What if Scottie Scheffler wins the PGA Championship this week in Southern Hills?
How would we then perceive the 25-year-old Texan, who has won four tournaments (including last month’s Masters) since February?
Dominance is rare in golf. Tiger Woods mastered it. A few others have flirted with it on occasion, but never stuck it out like Woods.
Scheffler, who spent his early years growing up in Bergen County, NJ before his family moved to Dallas, has become the sport’s most dominant player, at one point winning four tournaments in six starts.
Just last fall, Scheffler was a slightly controversial captaincy pick for the US Ryder Cup side because he had yet to win a tournament and there were doubts about his ability to finish.
Now he’s coming to Tulsa, Okla. for the 104th PGA Championship as the only player in the sport with a shot at winning a Grand Slam in 2022, having won four of the last eight events he’s competed in.
That prompted Texan and PGA Tour player Will Zalatoris to state, “To see what he’s doing is obviously bordering on Tiger…with the incredible golf he’s played.
“I used to hit that guy all the time,” added Zalatoris, who grew up playing youth golf with Scheffler. “The part I love so much about Scottie is that he’s just such a good guy … and it tastes like vinegar coming out of my mouth considering how much golf we play together because I’m over him.” dear, it’s really cool to see.
“Just the other day I thought I played a little bit pretty well [charity] Event we played here at home [in Texas], shot 66. And he comes in at 63 and it’s like, ‘Gosh, man, like I’ve got a day off.’ ”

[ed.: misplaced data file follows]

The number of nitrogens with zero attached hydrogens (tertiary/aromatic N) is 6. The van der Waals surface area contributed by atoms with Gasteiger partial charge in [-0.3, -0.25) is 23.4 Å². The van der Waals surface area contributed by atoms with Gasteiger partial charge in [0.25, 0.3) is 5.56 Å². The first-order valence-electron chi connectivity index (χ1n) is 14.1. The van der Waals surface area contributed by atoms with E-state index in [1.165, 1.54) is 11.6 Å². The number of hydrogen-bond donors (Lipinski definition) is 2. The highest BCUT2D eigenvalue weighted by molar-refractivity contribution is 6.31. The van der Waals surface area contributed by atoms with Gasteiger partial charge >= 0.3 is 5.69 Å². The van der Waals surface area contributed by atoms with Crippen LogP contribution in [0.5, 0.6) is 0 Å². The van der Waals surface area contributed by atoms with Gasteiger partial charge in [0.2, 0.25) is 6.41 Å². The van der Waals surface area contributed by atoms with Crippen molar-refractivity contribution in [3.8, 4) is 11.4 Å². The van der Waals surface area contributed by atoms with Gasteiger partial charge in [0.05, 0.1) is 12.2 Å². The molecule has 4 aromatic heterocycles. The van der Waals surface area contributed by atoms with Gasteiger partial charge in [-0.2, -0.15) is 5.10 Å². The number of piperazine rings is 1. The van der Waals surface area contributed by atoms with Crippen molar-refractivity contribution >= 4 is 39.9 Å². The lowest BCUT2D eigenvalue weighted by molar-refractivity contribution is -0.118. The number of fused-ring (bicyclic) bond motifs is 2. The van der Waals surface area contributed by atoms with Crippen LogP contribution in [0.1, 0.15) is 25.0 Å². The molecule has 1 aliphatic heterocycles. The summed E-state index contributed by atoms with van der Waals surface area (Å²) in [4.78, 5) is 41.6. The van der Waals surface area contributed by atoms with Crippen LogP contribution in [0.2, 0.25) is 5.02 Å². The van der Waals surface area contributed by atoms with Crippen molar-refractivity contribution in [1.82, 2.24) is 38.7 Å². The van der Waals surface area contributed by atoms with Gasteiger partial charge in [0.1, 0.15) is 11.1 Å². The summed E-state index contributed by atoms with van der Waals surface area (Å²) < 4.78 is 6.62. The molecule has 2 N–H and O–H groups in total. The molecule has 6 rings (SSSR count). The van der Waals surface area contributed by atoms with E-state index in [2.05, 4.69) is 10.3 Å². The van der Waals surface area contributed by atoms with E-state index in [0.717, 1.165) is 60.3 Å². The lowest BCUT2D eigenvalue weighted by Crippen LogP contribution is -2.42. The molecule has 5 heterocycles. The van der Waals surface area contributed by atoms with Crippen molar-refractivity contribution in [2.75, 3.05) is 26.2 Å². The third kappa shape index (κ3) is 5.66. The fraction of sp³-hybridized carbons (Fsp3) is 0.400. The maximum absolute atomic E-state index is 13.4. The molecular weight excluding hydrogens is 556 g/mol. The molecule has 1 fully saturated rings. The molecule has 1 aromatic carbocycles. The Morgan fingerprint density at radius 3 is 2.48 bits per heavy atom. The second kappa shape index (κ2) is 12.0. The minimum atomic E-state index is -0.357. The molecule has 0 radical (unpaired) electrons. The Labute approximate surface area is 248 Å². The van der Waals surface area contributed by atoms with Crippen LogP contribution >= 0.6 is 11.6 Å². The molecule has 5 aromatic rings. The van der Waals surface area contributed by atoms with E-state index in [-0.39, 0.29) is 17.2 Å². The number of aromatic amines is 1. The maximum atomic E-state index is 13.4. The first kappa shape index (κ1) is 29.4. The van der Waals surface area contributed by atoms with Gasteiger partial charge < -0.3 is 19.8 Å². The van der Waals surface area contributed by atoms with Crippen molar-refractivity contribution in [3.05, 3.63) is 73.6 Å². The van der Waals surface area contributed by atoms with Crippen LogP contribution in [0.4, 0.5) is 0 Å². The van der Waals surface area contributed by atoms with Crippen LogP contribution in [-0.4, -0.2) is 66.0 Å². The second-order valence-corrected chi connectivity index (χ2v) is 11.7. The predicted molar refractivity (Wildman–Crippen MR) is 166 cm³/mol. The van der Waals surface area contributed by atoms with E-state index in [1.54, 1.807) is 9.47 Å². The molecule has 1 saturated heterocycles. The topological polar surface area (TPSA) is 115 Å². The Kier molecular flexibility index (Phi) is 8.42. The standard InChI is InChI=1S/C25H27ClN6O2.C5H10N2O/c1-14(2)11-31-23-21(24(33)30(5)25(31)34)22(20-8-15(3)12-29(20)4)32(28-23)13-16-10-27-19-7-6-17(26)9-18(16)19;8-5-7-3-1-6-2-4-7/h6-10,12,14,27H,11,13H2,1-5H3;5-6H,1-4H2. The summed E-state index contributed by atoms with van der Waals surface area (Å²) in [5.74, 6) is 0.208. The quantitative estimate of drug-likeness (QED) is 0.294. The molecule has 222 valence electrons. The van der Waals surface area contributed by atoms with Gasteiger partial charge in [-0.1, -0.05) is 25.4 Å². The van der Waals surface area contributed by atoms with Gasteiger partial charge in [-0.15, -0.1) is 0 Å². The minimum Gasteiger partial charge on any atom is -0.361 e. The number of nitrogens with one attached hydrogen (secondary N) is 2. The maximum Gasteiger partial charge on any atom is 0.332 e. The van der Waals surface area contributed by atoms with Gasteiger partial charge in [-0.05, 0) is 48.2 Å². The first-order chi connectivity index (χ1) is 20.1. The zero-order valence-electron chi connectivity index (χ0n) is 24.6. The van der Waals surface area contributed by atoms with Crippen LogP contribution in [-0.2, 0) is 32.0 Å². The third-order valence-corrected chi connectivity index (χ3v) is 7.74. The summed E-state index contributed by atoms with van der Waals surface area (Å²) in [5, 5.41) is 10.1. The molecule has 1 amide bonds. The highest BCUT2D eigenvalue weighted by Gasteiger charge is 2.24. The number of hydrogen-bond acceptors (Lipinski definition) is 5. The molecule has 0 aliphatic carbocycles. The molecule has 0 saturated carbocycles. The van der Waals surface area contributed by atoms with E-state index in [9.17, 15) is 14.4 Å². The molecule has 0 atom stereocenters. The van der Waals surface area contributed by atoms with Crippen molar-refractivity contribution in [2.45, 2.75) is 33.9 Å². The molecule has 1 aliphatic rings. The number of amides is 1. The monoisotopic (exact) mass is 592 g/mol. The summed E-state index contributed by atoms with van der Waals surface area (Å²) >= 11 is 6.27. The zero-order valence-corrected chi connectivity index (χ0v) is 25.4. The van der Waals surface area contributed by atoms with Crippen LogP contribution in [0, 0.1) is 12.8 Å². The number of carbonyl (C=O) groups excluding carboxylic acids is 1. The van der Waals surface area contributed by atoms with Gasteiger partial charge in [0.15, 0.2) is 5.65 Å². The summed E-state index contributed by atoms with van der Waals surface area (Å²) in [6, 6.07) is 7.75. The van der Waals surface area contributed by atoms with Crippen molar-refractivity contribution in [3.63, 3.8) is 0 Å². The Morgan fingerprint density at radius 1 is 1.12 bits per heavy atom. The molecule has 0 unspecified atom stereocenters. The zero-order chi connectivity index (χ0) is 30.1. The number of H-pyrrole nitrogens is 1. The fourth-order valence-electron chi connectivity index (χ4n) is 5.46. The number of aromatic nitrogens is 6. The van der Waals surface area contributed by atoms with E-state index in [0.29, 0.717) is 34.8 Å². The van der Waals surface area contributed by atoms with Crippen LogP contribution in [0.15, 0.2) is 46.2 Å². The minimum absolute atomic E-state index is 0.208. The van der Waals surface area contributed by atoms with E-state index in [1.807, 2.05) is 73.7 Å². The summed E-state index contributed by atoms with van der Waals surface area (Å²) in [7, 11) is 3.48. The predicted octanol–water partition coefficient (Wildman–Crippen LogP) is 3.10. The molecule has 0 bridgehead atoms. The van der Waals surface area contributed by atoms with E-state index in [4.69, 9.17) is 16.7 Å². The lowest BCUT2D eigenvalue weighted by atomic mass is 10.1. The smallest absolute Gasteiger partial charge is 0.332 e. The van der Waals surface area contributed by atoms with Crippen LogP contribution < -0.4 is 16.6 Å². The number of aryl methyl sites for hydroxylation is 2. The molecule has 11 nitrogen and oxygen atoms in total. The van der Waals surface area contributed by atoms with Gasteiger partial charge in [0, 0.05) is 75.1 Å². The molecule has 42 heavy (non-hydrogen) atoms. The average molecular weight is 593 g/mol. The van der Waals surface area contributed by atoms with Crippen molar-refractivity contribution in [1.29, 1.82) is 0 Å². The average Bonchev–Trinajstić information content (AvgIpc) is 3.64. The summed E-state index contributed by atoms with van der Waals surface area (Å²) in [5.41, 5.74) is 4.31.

There weren’t many “free” days for Scheffler, who recently described Southern Hills as one of his “favourite places” in the world. He won a Big 12 singles title on the Tulsa course as a freshman at the University of Texas in 2015 and recently shot 6-under 64 in a practice there.
look at the world
“Yeah, if he plays the next Major, he’s going to feel really good,” said Nick Faldo, a multiple Major winner and current CBS analyst. “You think, ‘Wow, it’s possible.’ He’s in good mental shape because he’s literally winning every other week. He has rested well and is ready to go to a golf course, one of his favorite golf courses.”
Scheffler’s win at the Masters was highlighted not only by the composure he showed as he led the tournament almost the entire distance, but also by his honesty afterwards about having an emotional breakdown and telling his wife on the morning of the final lap that he wasn’t sure if he was ready to handle the moment.
“That’s an honesty we don’t get very often,” ESPN analyst and two-time US Open champion Andy North said this week. “It was shocking to me that anyone would admit they were there. In today’s world of mental health and people who understand the importance of making these feelings known. I found it quite amazing, but at first it was a bit shocking that “Whoa, in the old days nobody ever admitted that.”
“But I think that’s the beauty of so many younger players and athletes and people focusing on how important it is to seriously discuss how you’re feeling.”
ESPN colleague Curtis Strange, also a two-time US Open winner, called Scheffler’s personal revelation “part of inside baseball.” [that] people like to hear.”
The amazing thing about Scheffler’s admission of weakness was how well he hid it in the cauldron of competition. He walked through Augusta National almost blankly with the eyes of an assassin in the most powerful moments of the Masters.
A win this week at Southern Hills would propel Scheffler into a place of dominance few players have ever visited. Let the hype begin.
https://nypost.com/2022/05/15/pga-championship-win-would-cement-scottie-schefflers-dominance/ Winning the PGA Championship would cement Scottie Scheffler’s dominance